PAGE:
Minutes matter when patients are awaiting organ transplants, so what better way to deliver organs than with a drone? Transplant surgeon Dr. Joseph Scalea of the University of Maryland Medical Center thought so, and as he noted, “I frequently encounter situations where there’s simply no way to get an organ to me fast enough to do a transplant, and then those life-saving organs do not get transplanted into my patient. And that’s frustrating, so I wanted to develop a better system for doing that.”
Dr. Scalea organized a group of researchers, including associates at the University of Maryland’s Department of Aerospace Engineering, to see whether organ delivery by drone could be a viable alternative to flying by small manned aircraft. They chose to use a DJI M600 Pro because its six motors are directly below their rotors, which would be far enough away from the center of the drone, where a smart cooler with the organ would be held in place.
To measure temperature, barometric pressure, altitude, vibration, and GPS location of the organ in flight, the team designed a specialized wireless biosensor, the Human Organ Monitoring and Quality Assurance Apparatus for Long-Distance Travel (HOMAL).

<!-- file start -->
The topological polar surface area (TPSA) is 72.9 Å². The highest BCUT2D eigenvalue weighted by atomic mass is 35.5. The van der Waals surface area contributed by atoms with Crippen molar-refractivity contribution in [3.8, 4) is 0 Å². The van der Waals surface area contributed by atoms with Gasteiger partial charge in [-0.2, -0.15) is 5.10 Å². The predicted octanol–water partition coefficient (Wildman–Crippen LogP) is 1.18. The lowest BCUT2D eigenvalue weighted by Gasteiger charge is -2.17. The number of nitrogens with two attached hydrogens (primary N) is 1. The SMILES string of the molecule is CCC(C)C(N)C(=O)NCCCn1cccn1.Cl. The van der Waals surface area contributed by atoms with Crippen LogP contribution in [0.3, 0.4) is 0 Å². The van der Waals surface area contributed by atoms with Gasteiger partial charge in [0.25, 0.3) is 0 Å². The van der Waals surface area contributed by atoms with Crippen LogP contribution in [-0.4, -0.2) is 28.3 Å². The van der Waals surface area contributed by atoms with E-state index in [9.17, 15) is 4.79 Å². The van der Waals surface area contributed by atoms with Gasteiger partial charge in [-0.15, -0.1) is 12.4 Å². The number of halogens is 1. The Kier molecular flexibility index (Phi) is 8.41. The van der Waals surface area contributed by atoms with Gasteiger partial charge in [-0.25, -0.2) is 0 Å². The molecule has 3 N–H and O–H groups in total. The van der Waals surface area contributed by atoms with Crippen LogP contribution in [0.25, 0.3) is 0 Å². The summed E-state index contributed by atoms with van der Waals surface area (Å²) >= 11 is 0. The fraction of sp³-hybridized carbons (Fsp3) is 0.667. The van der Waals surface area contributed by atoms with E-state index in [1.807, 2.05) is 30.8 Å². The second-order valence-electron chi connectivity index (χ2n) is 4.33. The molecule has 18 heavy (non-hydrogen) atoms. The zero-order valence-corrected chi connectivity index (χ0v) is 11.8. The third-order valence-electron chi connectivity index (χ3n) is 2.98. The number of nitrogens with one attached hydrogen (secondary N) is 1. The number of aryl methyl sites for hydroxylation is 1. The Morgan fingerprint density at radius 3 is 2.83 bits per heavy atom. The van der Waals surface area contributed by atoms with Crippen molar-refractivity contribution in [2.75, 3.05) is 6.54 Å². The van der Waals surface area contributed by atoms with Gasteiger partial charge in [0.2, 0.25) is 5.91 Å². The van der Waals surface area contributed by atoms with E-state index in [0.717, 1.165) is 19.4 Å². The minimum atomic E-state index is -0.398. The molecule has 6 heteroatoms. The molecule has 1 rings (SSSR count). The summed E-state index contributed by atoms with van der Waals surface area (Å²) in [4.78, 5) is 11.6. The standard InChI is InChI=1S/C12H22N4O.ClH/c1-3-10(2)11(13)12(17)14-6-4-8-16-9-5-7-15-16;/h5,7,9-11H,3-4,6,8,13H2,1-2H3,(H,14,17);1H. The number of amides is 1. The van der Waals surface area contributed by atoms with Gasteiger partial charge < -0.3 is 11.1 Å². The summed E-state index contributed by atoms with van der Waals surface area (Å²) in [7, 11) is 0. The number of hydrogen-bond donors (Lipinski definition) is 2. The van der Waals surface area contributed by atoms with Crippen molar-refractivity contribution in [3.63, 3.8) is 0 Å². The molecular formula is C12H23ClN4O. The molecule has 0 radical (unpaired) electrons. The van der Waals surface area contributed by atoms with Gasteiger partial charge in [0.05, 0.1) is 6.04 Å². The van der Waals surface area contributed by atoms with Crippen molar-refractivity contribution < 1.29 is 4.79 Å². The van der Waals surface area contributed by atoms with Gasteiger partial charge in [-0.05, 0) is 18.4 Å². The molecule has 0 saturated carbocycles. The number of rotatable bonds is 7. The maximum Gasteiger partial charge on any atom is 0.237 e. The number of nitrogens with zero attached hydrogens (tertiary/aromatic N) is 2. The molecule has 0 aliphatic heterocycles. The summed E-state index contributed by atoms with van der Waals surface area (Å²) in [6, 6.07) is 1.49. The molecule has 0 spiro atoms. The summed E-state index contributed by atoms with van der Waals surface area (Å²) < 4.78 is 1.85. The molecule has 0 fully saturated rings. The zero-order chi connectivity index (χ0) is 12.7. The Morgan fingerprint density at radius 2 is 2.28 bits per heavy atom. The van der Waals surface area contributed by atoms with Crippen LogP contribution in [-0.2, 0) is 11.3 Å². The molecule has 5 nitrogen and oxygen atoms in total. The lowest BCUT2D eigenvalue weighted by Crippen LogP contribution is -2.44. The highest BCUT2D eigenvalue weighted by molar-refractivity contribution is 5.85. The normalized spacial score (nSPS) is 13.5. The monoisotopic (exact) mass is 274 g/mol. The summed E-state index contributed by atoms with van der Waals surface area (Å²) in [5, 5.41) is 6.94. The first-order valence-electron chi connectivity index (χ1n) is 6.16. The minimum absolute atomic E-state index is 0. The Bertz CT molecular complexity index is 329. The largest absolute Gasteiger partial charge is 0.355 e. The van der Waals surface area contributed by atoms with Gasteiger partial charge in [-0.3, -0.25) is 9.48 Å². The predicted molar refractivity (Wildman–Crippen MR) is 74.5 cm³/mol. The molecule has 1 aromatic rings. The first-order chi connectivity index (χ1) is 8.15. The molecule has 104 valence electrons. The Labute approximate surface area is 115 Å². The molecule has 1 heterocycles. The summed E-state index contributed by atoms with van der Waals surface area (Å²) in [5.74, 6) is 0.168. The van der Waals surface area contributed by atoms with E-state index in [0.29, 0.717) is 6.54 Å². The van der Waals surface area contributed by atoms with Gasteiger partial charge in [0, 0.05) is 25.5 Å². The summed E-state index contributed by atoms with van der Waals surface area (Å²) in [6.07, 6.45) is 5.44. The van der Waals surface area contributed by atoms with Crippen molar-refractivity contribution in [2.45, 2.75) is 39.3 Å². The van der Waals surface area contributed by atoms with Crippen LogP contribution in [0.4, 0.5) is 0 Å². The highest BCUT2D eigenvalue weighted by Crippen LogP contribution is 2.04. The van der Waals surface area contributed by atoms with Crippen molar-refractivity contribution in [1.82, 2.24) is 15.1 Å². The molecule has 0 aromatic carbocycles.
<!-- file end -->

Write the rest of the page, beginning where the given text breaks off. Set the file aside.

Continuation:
Last March, they received news that a kidney (not healthy enough for an actual transplant) was available for research and the drone was set up for its first delivery mission.
In total, the kidney was airborne for a little more than an hour over the course of 14 flight missions. For the farthest mission, the kidney flew a mile and a half, equivalent to the length of potential shipment routes for donor organs between inner city hospitals.
The researchers found that the temperature of the kidney remained stable throughout the test runs. Air pressure corresponded with altitude, and the drone-borne organ achieved a maximum speed of 0.6 miles per hour.
And as for vibration, the kidney was subjected to slightly fewer vibrations when transported in the drone compared with a control delivery mission in a fixed wing plane (a dual-engine turboprop King Air). Biopsies of the kidney before and after drone transportation revealed no damage from the journey, suggesting that the experiment—which the research team believes is the first-ever use of a drone for organ delivery—was a success.
“I think that what we did here is very cool, very exciting,” says Scalea. “This is the first step among a series that I think will get patients closer to their life-saving organs quicker, and with better outcomes.”